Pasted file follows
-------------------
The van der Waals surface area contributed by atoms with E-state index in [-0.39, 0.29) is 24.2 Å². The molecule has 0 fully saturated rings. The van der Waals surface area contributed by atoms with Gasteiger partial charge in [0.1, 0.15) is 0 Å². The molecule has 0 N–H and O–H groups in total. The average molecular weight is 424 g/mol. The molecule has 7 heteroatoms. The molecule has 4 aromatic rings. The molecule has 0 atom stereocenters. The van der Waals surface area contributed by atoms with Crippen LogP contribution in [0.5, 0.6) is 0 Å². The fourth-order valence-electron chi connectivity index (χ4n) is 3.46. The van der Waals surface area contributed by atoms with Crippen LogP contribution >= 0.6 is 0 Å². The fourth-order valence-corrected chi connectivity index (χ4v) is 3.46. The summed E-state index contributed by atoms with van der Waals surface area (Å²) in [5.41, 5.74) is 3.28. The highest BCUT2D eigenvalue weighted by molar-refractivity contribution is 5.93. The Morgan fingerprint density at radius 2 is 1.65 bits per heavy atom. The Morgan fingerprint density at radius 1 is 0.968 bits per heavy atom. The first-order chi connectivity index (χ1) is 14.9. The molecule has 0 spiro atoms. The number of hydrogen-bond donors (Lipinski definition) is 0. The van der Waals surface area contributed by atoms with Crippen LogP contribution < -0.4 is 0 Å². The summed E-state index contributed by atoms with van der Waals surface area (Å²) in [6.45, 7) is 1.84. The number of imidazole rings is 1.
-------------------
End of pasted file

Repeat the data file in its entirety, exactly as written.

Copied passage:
The van der Waals surface area contributed by atoms with E-state index in [-0.39, 0.29) is 24.2 Å². The molecule has 0 fully saturated rings. The van der Waals surface area contributed by atoms with Gasteiger partial charge in [0.1, 0.15) is 0 Å². The molecule has 0 N–H and O–H groups in total. The average molecular weight is 424 g/mol. The molecule has 7 heteroatoms. The molecule has 4 aromatic rings. The molecule has 0 atom stereocenters. The van der Waals surface area contributed by atoms with Crippen LogP contribution in [0.5, 0.6) is 0 Å². The fourth-order valence-electron chi connectivity index (χ4n) is 3.46. The van der Waals surface area contributed by atoms with Crippen LogP contribution >= 0.6 is 0 Å². The fourth-order valence-corrected chi connectivity index (χ4v) is 3.46. The summed E-state index contributed by atoms with van der Waals surface area (Å²) in [5.41, 5.74) is 3.28. The highest BCUT2D eigenvalue weighted by molar-refractivity contribution is 5.93. The Morgan fingerprint density at radius 2 is 1.65 bits per heavy atom. The Morgan fingerprint density at radius 1 is 0.968 bits per heavy atom. The first-order chi connectivity index (χ1) is 14.9. The molecule has 0 spiro atoms. The number of hydrogen-bond donors (Lipinski definition) is 0. The van der Waals surface area contributed by atoms with Crippen LogP contribution < -0.4 is 0 Å². The summed E-state index contributed by atoms with van der Waals surface area (Å²) in [6.45, 7) is 1.84. The number of imidazole rings is 1.